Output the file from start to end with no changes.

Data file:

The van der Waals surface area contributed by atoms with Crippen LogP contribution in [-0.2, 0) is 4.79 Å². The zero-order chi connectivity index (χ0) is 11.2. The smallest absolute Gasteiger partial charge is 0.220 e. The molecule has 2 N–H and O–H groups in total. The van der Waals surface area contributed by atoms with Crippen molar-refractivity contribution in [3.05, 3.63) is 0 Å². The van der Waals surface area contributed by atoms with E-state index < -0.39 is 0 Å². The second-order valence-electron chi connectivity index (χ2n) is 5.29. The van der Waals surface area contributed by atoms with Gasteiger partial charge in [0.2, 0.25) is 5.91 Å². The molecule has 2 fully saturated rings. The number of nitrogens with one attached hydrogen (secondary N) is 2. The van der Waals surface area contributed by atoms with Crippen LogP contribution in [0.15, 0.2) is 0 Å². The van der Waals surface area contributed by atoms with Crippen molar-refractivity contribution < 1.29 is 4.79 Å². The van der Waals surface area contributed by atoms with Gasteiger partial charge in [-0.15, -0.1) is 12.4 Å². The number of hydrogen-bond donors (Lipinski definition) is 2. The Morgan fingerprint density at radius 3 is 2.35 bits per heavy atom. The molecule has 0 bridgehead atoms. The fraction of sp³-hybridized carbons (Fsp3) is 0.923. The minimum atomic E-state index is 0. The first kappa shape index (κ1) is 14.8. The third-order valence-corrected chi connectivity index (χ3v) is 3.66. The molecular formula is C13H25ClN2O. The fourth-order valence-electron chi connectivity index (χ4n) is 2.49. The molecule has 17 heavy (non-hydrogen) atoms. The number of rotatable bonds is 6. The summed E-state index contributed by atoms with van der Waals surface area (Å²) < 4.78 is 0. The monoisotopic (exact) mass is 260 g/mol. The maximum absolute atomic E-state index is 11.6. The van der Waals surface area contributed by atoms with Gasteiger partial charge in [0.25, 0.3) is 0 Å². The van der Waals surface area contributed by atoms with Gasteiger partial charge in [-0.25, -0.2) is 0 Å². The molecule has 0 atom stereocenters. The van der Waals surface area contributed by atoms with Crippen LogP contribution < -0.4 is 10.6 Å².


The van der Waals surface area contributed by atoms with Crippen LogP contribution in [-0.2, 0) is 4.79 Å². The zero-order chi connectivity index (χ0) is 11.2. The smallest absolute Gasteiger partial charge is 0.220 e. The molecule has 2 N–H and O–H groups in total. The van der Waals surface area contributed by atoms with Crippen molar-refractivity contribution in [3.05, 3.63) is 0 Å². The van der Waals surface area contributed by atoms with E-state index < -0.39 is 0 Å². The second-order valence-electron chi connectivity index (χ2n) is 5.29. The van der Waals surface area contributed by atoms with Gasteiger partial charge in [0.2, 0.25) is 5.91 Å². The molecule has 2 fully saturated rings. The number of nitrogens with one attached hydrogen (secondary N) is 2. The van der Waals surface area contributed by atoms with Crippen LogP contribution in [0.15, 0.2) is 0 Å². The van der Waals surface area contributed by atoms with Crippen molar-refractivity contribution < 1.29 is 4.79 Å². The van der Waals surface area contributed by atoms with Gasteiger partial charge in [-0.15, -0.1) is 12.4 Å². The number of hydrogen-bond donors (Lipinski definition) is 2. The Morgan fingerprint density at radius 3 is 2.35 bits per heavy atom. The molecule has 0 bridgehead atoms. The fraction of sp³-hybridized carbons (Fsp3) is 0.923. The minimum atomic E-state index is 0. The first kappa shape index (κ1) is 14.8. The third-order valence-corrected chi connectivity index (χ3v) is 3.66. The molecular formula is C13H25ClN2O. The fourth-order valence-electron chi connectivity index (χ4n) is 2.49. The molecule has 17 heavy (non-hydrogen) atoms. The number of rotatable bonds is 6. The summed E-state index contributed by atoms with van der Waals surface area (Å²) < 4.78 is 0. The monoisotopic (exact) mass is 260 g/mol. The maximum absolute atomic E-state index is 11.6. The van der Waals surface area contributed by atoms with Gasteiger partial charge in [0.25, 0.3) is 0 Å². The van der Waals surface area contributed by atoms with Gasteiger partial charge in [-0.25, -0.2) is 0 Å². The molecule has 0 atom stereocenters. The van der Waals surface area contributed by atoms with Crippen LogP contribution < -0.4 is 10.6 Å².